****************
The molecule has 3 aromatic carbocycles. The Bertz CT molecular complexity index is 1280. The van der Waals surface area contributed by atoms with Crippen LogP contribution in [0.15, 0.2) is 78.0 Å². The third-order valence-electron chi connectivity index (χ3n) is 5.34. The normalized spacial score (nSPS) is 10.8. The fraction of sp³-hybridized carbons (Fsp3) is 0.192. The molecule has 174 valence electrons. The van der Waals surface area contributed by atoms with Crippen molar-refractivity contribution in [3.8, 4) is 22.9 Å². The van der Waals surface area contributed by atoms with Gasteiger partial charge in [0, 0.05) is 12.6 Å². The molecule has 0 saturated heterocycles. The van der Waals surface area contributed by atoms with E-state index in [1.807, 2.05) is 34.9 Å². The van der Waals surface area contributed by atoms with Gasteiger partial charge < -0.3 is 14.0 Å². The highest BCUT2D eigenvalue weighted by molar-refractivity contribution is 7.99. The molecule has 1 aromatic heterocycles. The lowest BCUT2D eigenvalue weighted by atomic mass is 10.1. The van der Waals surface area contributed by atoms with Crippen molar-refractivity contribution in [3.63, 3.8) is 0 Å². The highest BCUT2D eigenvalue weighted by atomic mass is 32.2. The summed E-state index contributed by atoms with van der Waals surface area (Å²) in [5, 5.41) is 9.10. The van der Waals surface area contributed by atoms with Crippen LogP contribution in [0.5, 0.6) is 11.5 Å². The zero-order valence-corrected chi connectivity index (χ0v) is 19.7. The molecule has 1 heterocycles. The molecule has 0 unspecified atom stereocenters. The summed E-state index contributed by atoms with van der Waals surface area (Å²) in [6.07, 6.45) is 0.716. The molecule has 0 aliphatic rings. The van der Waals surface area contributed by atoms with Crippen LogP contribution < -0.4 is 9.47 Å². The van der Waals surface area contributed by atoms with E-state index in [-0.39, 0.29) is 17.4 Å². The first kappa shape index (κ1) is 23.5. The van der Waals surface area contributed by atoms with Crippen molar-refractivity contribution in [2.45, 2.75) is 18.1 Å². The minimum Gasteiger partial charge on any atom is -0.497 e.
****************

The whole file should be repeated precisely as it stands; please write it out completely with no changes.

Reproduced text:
The molecule has 3 aromatic carbocycles. The Bertz CT molecular complexity index is 1280. The van der Waals surface area contributed by atoms with Crippen LogP contribution in [0.15, 0.2) is 78.0 Å². The third-order valence-electron chi connectivity index (χ3n) is 5.34. The normalized spacial score (nSPS) is 10.8. The fraction of sp³-hybridized carbons (Fsp3) is 0.192. The molecule has 174 valence electrons. The van der Waals surface area contributed by atoms with Crippen molar-refractivity contribution in [3.8, 4) is 22.9 Å². The van der Waals surface area contributed by atoms with Gasteiger partial charge in [0, 0.05) is 12.6 Å². The molecule has 0 saturated heterocycles. The van der Waals surface area contributed by atoms with E-state index in [1.807, 2.05) is 34.9 Å². The van der Waals surface area contributed by atoms with Gasteiger partial charge < -0.3 is 14.0 Å². The highest BCUT2D eigenvalue weighted by molar-refractivity contribution is 7.99. The molecule has 1 aromatic heterocycles. The lowest BCUT2D eigenvalue weighted by atomic mass is 10.1. The van der Waals surface area contributed by atoms with Crippen molar-refractivity contribution in [3.63, 3.8) is 0 Å². The highest BCUT2D eigenvalue weighted by atomic mass is 32.2. The summed E-state index contributed by atoms with van der Waals surface area (Å²) in [5, 5.41) is 9.10. The van der Waals surface area contributed by atoms with Crippen LogP contribution in [0.5, 0.6) is 11.5 Å². The zero-order valence-corrected chi connectivity index (χ0v) is 19.7. The molecule has 1 heterocycles. The molecule has 0 unspecified atom stereocenters. The summed E-state index contributed by atoms with van der Waals surface area (Å²) in [6.07, 6.45) is 0.716. The molecule has 0 aliphatic rings. The van der Waals surface area contributed by atoms with Crippen LogP contribution < -0.4 is 9.47 Å². The van der Waals surface area contributed by atoms with E-state index in [-0.39, 0.29) is 17.4 Å². The first kappa shape index (κ1) is 23.5. The van der Waals surface area contributed by atoms with Crippen molar-refractivity contribution in [2.45, 2.75) is 18.1 Å². The minimum Gasteiger partial charge on any atom is -0.497 e.